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Author:  wiz [ 15 Feb 2014 16:44 ]


In a recent article in "The Times", Roger Scranton, publisher of the "Salisbury Review" outrageously claims that moral order dictates that Britain should keep the Elgin Marbles because Britain is the "true heir of Pericles' democracy"! In another issue of the "The Times" a translation of the Sultan's firman, authorising Lord Elgin to loot the Parthenon - the "Temple of Idols" as it is called - was published, apparently to support the legitimacy of Elgin's actions. But instead of strengthening the British position, these attempts at justification merely do the opposite.

Another argument put forward is that the Elgin Marbles belong to all Europeans since they are the heritage of a common European culture. This argument also favours the Greek position because if the marbles are part of a common European heritage, so is the Parthenon and since the marbles are an integral part of that edifice, they should be returned to it.

The Cultural Committee of the Council of Europe has recommended that the sculptures be retained in London, where they have been adequately preserved so far, and should not be exposed to the "polluted air of Athens".

Also, there is a recently-accepted tradition that "certain works of art should not be transported to a Museum in their country of origin if they are very fragile and if they can be preserved in a different climate". The Committee seems to ignore the fact that the marbles suffered considerable damage in London's damp climate, as Elgin himself reports, and they should take a look at the damage sustained by the sculptures of the Temple of Epicurean Apollo in the hall of the same name in the British Museum.

Moreover the Committee seems unaware of the fact that a Nitrogen Air-Conditioning Hall has been built in Athens where the Caryatids will be sheltered and protected from the city's pollution. Other relative measures are being taken to preserve the Elgin Marbles if and when they are eventually returned.

Incidentally, the recommendations of the Cultural Committee in this respect were virtually rejected by the plenum of the Council of Europe which has recommended to Britain and Greece to conduct negotiations for the return of the Marbles.

In November 1983 Mr Michael Foot, then leader of the Labour opposition in Parliament, pointed out that the methods by which the Elgin Marbles were detached from the Parthenon and removed from Greece, without the approval or consent of the Greek people, have been denounced by many Englishmen, with Lord Byron in the forefront. He asked the British government to examine seriously the Greek demand for the restitution of the marbles to Greece since such a demand has been made by a "friendly and democratic government."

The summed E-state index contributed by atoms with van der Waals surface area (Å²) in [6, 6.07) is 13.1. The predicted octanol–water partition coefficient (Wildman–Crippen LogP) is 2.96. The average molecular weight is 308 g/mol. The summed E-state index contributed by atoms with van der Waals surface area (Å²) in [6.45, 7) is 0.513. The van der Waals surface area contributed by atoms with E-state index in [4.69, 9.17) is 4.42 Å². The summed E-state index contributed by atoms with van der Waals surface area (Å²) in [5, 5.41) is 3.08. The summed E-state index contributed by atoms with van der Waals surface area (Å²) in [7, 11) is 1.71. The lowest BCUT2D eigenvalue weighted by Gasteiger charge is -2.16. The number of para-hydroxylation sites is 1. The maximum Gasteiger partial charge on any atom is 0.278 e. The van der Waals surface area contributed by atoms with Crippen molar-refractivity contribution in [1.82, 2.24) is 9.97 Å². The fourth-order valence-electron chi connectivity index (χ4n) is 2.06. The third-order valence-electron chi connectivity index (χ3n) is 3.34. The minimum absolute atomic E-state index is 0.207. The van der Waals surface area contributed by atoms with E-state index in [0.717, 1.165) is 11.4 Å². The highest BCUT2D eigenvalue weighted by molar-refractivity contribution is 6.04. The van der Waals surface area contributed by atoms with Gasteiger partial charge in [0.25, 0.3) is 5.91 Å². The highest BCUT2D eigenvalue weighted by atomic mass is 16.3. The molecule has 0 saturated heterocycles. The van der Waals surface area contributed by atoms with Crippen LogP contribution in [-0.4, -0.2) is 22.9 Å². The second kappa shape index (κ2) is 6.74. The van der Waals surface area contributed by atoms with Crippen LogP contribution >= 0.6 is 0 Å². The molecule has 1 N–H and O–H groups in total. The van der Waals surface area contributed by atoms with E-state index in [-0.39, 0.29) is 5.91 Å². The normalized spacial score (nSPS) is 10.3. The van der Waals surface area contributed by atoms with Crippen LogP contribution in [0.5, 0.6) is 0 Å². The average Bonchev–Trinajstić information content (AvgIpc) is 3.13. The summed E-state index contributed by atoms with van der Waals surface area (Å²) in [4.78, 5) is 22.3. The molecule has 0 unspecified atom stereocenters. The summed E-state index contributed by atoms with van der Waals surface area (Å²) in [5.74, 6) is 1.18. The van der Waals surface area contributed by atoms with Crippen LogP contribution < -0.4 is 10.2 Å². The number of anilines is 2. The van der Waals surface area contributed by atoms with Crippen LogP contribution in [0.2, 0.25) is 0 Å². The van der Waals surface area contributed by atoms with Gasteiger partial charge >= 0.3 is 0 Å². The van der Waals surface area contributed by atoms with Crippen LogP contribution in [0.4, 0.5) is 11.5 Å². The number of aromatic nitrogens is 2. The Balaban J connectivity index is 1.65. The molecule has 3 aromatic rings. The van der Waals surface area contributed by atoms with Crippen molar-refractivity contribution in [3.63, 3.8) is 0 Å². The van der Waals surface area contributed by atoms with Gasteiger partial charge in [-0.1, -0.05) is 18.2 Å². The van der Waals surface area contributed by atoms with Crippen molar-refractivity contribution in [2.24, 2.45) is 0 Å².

Author:  wiz [ 29 Sep 2018 12:25 ]

Brexit chisels away any right Britain had to the Parthenon marbles

By Rhiannon Lucy Cosslett - Guardian 25 Sep 2018


"If we leave Europe, we should finally have the decency to return Greece’s plundered heritage"

The Acropolis Museum in Athens is an architectural marvel that has rightly won awards. The way the remaining Parthenon marbles are bathed in sunlight and overlooked by the temple that was their original site is profoundly beautiful. But what I found most affecting when I visited last week was the deliberate absences in the exhibits – spaces pointedly left blank for the day when, Greeks hope, the rest of the sculptures that were carved by Phidias and his assistants circa 447–438BC will be returned.

Many readers will no doubt be aware that many of these priceless sculptures, once better known as the Elgin marbles, reside in a gloomy room in the British Museum, having been torn from the Parthenon in the early 1800s by Lord Elgin. It is a subject of great controversy, but one that most Britons, especially those who are young and not of an imperialistic bent, struggle to care about. When polled in 2014 by YouGov, only 23% of British people wanted to keep them.

In contrast, Greeks continue to care deeply, and Brexit has provided an opportunity for their government to exercise some pressure. After all, the UK government will need approval from all EU member states if a Brexit deal is reached. Rather cannily, last August, Greece’s then culture minister, Lydia Koniordou, sent a letter to Jeremy Wright, our culture secretary, requesting the opening of negotiations regarding the marbles. It’s ironic that, at a time when Brexit has revived the sort of jingoistic imperialism that turns many a remainer’s stomach, such symbols of British cultural chauvinism should be questioned.

Read more here:

There are many powerful arguments for returning the marbles. I would advise anyone interested to listen to an old debate, in which Andrew George, chair of Marbles Reunite and a Liberal Democrat MP, and the actor Stephen Fry called for the marbles to be returned to Athens. They appealed to a British sense of fair play, pointing out that it would be less a humiliating climbdown, more a gesture of friendship to Greece and its people.


Very interesting debate to watch. [thumbs.gif]

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